Wildfire preparedness is key for Saratogans – East Bay Times



California is now in its third year of drought conditions, and the winter months of January, February and March were the driest in 100 years, with record-low rain and snow levels. Warm, dry conditions mean that California may see another year of devastating wildfires. With roughly half of Saratoga at high or very high risk for wildfire, every Saratoga resident should be ready for the possibility.

Prepare for wildfire season by doing a few simple things: Remove dead leaves and other debris from gutters; remove flammable materials near homes and other structures; get rid of dead trees, plants and grass; cut back tree branches to create space between trees and structures and remove any branches that hang over the roof; trim grasses down to a maximum height of 4 inches; and trim shrubs and trees so that branches are off the ground and not touching other plants.

The community can also reduce the risk of wildfire by being aware of red flag warnings, issued by the National Weather Service when weather conditions can result in extreme fire behavior. These conditions can include low relative humidity, strong winds, dry fuels or the possibility of dry lightning strikes. When there is a red flag warning, do not use lawnmowers or spark-producing equipment in or near dry vegetation. Report unattended outdoor fires immediately to 911. Do not drive over dry grass, ensure that trailer chains are not dragging on the ground, and do not throw cigarettes or matches out of a vehicle.

It is also a good idea to visit alertscc.org and sign up for Santa Clara County’s official emergency warning system to receive up-to-date information on emergencies such as wildfires. AlertSCC provides the option to receive notifications for home, work and school locations. Receiving timely, accurate information during a disaster is the key to making the best decisions possible during an emergency.

All these measures are particularly important for residents in the high fire-hazard areas, who play a critical role in mitigating wildfire risk by establishing defensible space and reducing wildfire fuels. Efforts on individual parcels help provide protection for the entire community.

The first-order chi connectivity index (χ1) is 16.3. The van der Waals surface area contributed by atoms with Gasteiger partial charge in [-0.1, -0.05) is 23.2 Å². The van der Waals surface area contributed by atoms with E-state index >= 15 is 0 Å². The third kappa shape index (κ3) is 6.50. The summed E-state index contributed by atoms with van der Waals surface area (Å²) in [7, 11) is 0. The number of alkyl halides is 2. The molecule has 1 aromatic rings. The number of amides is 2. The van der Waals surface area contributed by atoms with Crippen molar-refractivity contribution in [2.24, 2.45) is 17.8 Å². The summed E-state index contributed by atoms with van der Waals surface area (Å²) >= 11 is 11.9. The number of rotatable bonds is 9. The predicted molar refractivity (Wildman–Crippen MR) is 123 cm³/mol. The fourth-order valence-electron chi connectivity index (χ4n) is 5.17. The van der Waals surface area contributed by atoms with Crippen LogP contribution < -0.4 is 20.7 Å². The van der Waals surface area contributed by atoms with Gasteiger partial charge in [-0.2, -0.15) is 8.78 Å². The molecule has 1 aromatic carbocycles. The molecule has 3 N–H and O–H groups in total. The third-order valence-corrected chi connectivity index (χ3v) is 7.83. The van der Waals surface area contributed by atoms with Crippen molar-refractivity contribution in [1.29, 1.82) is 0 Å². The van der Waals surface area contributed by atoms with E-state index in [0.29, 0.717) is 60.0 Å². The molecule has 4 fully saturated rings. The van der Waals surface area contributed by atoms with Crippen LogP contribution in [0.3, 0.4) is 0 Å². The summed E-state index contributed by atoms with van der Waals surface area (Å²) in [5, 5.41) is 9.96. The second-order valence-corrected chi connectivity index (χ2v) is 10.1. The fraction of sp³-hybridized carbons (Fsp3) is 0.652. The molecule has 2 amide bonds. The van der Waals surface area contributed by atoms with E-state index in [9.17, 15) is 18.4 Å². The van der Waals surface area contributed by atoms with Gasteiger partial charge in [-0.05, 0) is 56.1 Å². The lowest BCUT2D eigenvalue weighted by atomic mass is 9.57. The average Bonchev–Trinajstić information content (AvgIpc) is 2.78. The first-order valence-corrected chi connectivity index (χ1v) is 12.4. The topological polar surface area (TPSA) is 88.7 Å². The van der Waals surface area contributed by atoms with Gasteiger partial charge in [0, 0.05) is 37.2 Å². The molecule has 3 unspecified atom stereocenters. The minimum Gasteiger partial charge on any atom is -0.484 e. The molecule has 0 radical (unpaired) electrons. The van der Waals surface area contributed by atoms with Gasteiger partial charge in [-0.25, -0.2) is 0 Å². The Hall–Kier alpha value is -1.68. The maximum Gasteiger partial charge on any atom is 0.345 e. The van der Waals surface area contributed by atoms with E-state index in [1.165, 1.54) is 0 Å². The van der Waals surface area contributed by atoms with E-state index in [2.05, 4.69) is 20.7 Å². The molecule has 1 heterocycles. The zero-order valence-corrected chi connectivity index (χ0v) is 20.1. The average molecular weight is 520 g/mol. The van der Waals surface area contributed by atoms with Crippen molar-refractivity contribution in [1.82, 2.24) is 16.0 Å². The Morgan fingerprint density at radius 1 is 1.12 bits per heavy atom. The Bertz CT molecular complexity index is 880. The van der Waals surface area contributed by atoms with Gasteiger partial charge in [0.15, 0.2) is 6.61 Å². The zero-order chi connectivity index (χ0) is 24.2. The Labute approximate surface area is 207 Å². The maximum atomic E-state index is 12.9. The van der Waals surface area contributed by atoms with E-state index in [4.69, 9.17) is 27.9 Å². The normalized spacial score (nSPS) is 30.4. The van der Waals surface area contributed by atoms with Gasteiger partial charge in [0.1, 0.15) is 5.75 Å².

Saratoga residents can learn more about preparing for fire season by attending one of the free virtual workshops hosted by Santa Clara County Fire in April and May. Workshop topics include home ignition zones, home insurance in high fire hazard areas and evacuation planning. Visit sccfd.eventbrite.com or call 408-378-4010 to register.

The city also offers several resources for properties in high fire-hazard areas through our partners at the Santa Clara County FireSafe Council. These include free home ignition zone inspections to help property owners identify potential risks, a free annual chipping program for brush and a rebate for removal of dead trees. The FireSafe Council also offers free coaching to neighborhoods that would like to become a Firewise Community. This program teaches communities how to adapt to living with wildfire and encourages neighbors to work together to prevent losses. Saratoga is lucky to have two Firewise Communities: Garrod Heights and Old Oak Way. We hope more of our hillside neighborhoods will take the initiative to earn the Firewise Community designation. To learn more, visit the FireSafe Council website at sccfiresafe.org.

The risk of wildfire is very real in Saratoga and can impact all of us, even those who do not live in the hillsides. The Tubbs Fire in Santa Rosa demonstrated just how easily a fire can travel from wildlands, across a freeway and into suburban neighborhoods. As mayor, I urge every resident to do their part to prepare for and prevent wildfires. Together, our community can make a difference. Visit the city website at www.saratoga.ca.us/fire to learn more about wildfire preparation and resources.



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